Updated: Mar 29
This article has been authored by Savita Gangwar, a third-year student at Army Institute of Law, Mohali.
“The purification required is not of untouchables but of the so- called superior castes”
India got independence 74 years ago, Indians celebrate the adoption of the Constitution every year on 26th January where they take the pledge to treat all Indians as their brothers and sisters. We still have the provision of Article 17 of the Constitution prohibiting ‘Untouchability’. We have acts like Scheduled Castes and Scheduled Tribes Act, 1989, protecting the depressed classes. The Dalit dilemma in India still reads like an entire data sheet of tragedies.
In India, around 240 million people are Dalits, which is nearly 25% of India’s population. According to the National Crime Records Bureau report, 2019, crimes against members of Scheduled Castes and Scheduled Tribes (‘SCs/STs’) communities increased by 7.3% and 26.5% respectively. Total of 45,935 and 8,257 cases of crimes and atrocities were recorded against the Dalit and Tribal people respectively. The shooting rates of atrocities against them were the major reason for the enactment of Scheduled Castes and Scheduled Tribes (Prevention of Atrocities) Act, 1989 (‘the Act’) so that these marginalized communities are protected against discrimination and atrocities. In 2018, the Act was amended and S. 18A was added which reversed the decision of the Supreme Court (‘SC’) in Subhash Kashinath Mahajan v. State of Maharashtra.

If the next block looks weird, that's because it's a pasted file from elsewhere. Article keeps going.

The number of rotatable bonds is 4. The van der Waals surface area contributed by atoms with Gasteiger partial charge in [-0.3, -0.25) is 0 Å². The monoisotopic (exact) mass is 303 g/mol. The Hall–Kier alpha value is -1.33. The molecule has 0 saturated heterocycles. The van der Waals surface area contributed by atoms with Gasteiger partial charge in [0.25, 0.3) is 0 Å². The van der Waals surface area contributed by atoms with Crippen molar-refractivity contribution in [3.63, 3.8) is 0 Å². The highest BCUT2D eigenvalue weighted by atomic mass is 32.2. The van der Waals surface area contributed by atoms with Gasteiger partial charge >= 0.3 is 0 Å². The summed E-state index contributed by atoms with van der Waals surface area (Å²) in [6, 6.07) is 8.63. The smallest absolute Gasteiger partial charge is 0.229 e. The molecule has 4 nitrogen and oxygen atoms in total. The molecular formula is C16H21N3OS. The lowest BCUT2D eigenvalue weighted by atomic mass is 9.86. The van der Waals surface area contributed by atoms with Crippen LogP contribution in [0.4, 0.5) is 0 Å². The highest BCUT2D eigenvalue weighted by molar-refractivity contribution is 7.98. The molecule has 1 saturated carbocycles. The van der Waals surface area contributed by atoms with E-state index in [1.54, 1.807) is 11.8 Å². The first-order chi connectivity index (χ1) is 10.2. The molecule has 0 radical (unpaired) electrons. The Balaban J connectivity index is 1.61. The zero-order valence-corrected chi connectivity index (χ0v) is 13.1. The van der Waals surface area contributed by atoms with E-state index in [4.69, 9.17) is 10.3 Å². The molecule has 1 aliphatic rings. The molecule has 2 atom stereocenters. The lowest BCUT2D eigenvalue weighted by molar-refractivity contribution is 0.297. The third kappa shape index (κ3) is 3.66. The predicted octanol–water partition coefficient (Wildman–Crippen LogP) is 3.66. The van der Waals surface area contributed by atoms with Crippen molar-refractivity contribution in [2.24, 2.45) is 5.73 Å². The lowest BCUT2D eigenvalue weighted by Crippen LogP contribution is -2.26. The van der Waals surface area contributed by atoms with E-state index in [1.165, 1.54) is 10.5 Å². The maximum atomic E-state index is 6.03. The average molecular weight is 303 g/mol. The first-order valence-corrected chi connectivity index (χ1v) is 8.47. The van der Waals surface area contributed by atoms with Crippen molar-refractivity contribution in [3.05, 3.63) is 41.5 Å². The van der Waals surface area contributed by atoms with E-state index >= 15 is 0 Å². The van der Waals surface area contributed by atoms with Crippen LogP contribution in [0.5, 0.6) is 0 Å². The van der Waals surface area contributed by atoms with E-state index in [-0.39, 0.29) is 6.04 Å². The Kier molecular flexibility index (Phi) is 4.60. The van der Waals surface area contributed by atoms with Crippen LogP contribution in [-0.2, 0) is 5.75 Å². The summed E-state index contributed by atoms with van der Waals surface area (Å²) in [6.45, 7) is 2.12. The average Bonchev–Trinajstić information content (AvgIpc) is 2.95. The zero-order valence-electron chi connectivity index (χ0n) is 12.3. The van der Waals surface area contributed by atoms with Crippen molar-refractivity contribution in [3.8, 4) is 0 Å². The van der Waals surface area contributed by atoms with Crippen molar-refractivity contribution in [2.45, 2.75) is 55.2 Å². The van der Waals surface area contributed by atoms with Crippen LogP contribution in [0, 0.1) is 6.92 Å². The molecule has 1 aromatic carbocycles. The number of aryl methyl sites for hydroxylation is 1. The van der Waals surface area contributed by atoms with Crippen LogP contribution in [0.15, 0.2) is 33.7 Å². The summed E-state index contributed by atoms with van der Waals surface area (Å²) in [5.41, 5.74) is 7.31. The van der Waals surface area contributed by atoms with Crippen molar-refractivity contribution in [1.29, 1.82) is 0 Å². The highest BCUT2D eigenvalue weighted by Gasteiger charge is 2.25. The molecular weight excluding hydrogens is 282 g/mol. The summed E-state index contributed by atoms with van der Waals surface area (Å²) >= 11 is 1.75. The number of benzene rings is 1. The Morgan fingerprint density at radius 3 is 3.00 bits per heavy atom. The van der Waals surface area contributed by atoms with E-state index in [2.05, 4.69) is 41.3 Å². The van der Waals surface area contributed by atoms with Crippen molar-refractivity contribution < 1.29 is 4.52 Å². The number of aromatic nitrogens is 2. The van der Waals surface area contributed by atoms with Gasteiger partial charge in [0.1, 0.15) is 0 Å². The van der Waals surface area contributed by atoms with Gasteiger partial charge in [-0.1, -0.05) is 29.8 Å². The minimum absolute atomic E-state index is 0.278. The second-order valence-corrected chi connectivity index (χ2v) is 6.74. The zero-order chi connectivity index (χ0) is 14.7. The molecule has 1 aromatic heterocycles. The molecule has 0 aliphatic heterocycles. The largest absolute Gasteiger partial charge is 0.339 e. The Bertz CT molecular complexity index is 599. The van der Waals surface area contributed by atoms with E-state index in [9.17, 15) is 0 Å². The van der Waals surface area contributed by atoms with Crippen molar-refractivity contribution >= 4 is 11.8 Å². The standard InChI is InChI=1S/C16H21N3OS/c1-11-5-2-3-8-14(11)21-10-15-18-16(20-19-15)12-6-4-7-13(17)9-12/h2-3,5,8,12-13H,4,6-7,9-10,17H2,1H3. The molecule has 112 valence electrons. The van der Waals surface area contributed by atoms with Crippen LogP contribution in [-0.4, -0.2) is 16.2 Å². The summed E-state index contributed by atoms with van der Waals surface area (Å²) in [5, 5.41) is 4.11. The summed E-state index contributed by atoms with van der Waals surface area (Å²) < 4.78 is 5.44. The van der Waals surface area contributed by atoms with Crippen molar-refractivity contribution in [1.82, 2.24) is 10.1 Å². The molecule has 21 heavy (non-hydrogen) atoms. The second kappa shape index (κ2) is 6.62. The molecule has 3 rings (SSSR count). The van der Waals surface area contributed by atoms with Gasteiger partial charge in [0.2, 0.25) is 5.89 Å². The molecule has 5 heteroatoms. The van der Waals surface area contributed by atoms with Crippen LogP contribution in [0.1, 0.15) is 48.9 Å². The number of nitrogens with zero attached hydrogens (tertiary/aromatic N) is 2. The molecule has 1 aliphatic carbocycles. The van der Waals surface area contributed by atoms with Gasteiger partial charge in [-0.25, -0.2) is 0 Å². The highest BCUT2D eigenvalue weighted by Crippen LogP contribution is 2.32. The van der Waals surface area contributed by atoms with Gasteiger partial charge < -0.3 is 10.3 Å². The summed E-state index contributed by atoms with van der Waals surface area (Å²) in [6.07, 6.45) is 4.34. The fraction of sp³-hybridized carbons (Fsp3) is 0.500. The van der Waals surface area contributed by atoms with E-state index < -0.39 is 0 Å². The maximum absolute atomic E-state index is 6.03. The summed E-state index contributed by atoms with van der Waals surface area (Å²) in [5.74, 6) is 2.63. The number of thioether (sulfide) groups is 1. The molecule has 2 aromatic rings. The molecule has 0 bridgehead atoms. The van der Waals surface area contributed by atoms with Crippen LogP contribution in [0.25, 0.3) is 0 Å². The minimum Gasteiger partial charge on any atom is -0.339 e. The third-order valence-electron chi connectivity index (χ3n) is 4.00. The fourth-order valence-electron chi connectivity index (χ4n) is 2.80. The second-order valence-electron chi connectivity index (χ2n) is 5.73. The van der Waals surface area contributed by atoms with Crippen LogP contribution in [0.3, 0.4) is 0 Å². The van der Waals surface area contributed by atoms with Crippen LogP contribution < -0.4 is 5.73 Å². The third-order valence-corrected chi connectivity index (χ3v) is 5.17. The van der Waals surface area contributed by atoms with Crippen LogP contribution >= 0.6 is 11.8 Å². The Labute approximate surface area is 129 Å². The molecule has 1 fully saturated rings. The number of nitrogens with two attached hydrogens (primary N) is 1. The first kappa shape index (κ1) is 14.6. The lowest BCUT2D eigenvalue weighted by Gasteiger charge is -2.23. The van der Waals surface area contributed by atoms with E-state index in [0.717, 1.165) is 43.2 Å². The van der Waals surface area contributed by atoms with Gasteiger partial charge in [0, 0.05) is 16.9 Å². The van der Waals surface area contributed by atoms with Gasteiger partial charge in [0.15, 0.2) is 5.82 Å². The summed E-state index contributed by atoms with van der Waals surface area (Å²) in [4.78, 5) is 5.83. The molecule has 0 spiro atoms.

Historical Aspect of the Act
The Act was passed by Parliament in September 1989 to provide a shield to the members of the depressed classes against derogatory caste-based offences committed by the non-members. It was made for the purpose of providing justice and equitableness so that their rights are not transgressed by a few dominant citizens. Our constitution permits for framing such laws which ensure welfare of these members, with a view that it would improve their condition in the society and protect them from the shackles of Untouchability.